A Conversation with Dean Cain

Michael E. Cain, MD, is the third-longest-serving dean in the history of the Jacobs School of Medicine and Biomedical Sciences. Since being recruited to the University at Buffalo 15 years ago, he has focused his energy and expertise on preparing the Jacobs School to excel in the 21st century and beyond. Indeed, many of the initiatives he has guided to fruition will represent a lasting legacy.

Q: The school is in the process of developing a new curriculum. Can you comment on this initiative, and why it is being undertaken at this time?

I try to avoid the word ‘new’ because it makes you think, ‘Oh, I’m learning from an old curriculum’ [laughs], when in fact revisions to the curriculum occur regularly in medical school. For example, you need to learn about COVID-19 now, but you didn’t need to know about it two years ago.

Beginning in August 2022, revisions to the curriculum will be clearly visible. The curriculum will have three phases instead of the current two. Certain topics such as health-system operations, scientific literacy, and preparation for residency will be expanded. We will take full advantage of the many innovative learning venues in the new building. By fall 2023, the redesigned curriculum will be fully implemented.

The primary focus of this effort is to reinforce the importance of integrating learning objectives horizontally across a year and vertically across the four years—mapping out how and when those learning objectives are going to be met. In doing so, we will better incorporate the basic sciences into clinical medicine and make the basic sciences more relevant to clinical medicine. This involves shortening the time that students learn basic sciences in the traditional, didactic format and moving the recouped portion of time into the clinical realm. This change will allow students to enter their clinical rotations during the second half of their second year. During the clinical clerkships, basic sciences specifically useful to the care of patients will be stressed.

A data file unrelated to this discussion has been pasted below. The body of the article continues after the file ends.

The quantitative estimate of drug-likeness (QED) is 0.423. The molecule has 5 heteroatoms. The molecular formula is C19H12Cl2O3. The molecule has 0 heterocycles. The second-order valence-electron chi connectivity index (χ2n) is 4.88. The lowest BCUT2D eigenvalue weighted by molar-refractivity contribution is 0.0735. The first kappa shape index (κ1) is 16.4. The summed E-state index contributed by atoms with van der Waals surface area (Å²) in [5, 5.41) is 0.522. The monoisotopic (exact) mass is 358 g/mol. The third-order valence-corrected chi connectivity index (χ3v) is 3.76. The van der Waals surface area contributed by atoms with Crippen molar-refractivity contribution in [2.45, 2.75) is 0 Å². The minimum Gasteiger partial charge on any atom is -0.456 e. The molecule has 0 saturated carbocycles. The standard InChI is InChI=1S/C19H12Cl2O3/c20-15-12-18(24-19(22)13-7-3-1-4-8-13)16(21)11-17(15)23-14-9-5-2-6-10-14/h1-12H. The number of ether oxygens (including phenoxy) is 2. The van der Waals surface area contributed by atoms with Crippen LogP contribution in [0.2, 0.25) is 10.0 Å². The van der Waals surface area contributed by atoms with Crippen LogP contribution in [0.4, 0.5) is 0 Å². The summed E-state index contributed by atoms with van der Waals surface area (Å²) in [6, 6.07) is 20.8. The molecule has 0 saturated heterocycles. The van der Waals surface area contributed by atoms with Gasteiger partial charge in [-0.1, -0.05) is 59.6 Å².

Q: Under your leadership, UB was awarded a highly competitive Clinical and Translational Science Award, which was recently renewed. What does this prestigious award mean to the Jacobs School and its future?

The award establishes the Jacobs School for what it is—a National Institutes of Health-designated center for clinical and translational research. By awarding this grant to UB, the NIH has acknowledged that we have created the infrastructure necessary to successfully conduct a wide spectrum of state-of-the art clinical research programs. We have graduated to the big leagues, and this is testament to UB having done so.

With that said, one of the foremost deliverables of the Clinical Translational Science Institute at UB is that our work has a favorable impact on health care disparities in our community—it is a structure that maximizes our ability to formulate and implement action items that make a difference when confronting these disparities.

Q: Each year, a growing number of Jacobs School graduates are choosing to stay and train in Buffalo. What does this say to you about the trajectory that the school is on as an increasingly attractive destination for medical education and health care?